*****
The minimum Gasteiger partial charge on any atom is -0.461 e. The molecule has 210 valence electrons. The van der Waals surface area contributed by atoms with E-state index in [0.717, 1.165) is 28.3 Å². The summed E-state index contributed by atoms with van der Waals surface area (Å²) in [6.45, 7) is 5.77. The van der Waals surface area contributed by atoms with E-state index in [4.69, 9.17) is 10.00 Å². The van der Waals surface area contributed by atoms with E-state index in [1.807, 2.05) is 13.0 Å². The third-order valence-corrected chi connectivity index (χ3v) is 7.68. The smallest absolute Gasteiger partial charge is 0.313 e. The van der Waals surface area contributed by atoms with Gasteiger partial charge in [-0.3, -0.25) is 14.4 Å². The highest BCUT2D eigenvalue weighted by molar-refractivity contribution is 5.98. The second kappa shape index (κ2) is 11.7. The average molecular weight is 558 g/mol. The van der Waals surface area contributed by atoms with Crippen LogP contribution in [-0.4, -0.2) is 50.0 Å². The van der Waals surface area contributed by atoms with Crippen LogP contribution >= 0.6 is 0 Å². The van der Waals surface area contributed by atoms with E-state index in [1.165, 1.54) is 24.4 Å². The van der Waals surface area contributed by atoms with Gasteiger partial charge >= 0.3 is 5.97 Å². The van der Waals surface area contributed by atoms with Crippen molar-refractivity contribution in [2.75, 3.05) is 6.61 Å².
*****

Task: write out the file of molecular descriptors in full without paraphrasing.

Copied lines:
The minimum Gasteiger partial charge on any atom is -0.461 e. The molecule has 210 valence electrons. The van der Waals surface area contributed by atoms with E-state index in [0.717, 1.165) is 28.3 Å². The summed E-state index contributed by atoms with van der Waals surface area (Å²) in [6.45, 7) is 5.77. The van der Waals surface area contributed by atoms with E-state index in [4.69, 9.17) is 10.00 Å². The van der Waals surface area contributed by atoms with E-state index in [1.807, 2.05) is 13.0 Å². The third-order valence-corrected chi connectivity index (χ3v) is 7.68. The smallest absolute Gasteiger partial charge is 0.313 e. The van der Waals surface area contributed by atoms with Gasteiger partial charge in [-0.3, -0.25) is 14.4 Å². The highest BCUT2D eigenvalue weighted by molar-refractivity contribution is 5.98. The second kappa shape index (κ2) is 11.7. The average molecular weight is 558 g/mol. The van der Waals surface area contributed by atoms with Crippen LogP contribution in [-0.4, -0.2) is 50.0 Å². The van der Waals surface area contributed by atoms with Crippen LogP contribution >= 0.6 is 0 Å². The van der Waals surface area contributed by atoms with E-state index in [1.165, 1.54) is 24.4 Å². The van der Waals surface area contributed by atoms with Gasteiger partial charge >= 0.3 is 5.97 Å². The van der Waals surface area contributed by atoms with Crippen molar-refractivity contribution in [2.75, 3.05) is 6.61 Å².